Treatment was discontinued on the third day, and patients were monitored every two days thereafter. By day six, 72% of those treated with ivermectin tested negative for the virus, vs. 50% of those who received the placebo. Meanwhile, just 13% of ivermectin patients were able to infect others after six days compared to 50% of the placebo group – nearly four times as many.
Three patients in the placebo group were admitted to hospitals for respiratory symptoms, while one ivermectin patient was hospitalized for shortness of breath the day the study began – only to be discharged a day later and “sent back to the hotel in good condition,” according to the study.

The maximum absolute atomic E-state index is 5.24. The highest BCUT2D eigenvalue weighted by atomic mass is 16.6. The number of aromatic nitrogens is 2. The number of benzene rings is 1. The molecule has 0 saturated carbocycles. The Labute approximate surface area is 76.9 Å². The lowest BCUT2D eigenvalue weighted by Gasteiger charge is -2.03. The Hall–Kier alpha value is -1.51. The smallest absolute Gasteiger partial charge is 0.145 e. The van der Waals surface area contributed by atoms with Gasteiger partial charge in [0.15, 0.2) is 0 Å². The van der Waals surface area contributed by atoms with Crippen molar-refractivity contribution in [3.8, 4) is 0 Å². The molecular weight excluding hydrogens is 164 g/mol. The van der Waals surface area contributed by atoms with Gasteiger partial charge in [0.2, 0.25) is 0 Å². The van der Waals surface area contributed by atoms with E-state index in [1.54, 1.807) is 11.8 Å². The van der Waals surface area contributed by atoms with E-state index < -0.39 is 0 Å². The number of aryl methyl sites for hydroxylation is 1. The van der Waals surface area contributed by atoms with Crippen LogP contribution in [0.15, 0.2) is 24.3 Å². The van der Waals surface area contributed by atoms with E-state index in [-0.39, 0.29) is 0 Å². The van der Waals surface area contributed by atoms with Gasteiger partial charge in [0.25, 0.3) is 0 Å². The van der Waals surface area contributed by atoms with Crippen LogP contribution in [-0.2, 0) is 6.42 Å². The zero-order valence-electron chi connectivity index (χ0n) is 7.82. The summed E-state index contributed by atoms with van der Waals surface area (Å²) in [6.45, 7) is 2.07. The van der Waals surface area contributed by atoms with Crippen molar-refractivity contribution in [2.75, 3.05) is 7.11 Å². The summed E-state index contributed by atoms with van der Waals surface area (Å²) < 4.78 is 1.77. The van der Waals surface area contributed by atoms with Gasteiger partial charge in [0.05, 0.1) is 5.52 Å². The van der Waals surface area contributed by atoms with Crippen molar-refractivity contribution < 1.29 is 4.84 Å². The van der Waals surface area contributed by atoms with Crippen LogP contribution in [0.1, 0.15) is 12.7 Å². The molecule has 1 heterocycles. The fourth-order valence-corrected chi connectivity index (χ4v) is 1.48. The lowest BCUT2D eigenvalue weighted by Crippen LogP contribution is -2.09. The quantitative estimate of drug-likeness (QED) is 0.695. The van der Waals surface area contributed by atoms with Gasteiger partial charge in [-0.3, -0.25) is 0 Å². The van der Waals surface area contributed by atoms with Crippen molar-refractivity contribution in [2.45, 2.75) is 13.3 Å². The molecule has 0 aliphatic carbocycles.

“Our study shows first and foremost that ivermectin has antiviral activity,” said Schwartz, adding “It also shows that there is almost a 100% chance that a person will be noninfectious in four to six days, which could lead to shortening isolation time for these people. This could have a huge economic and social impact.”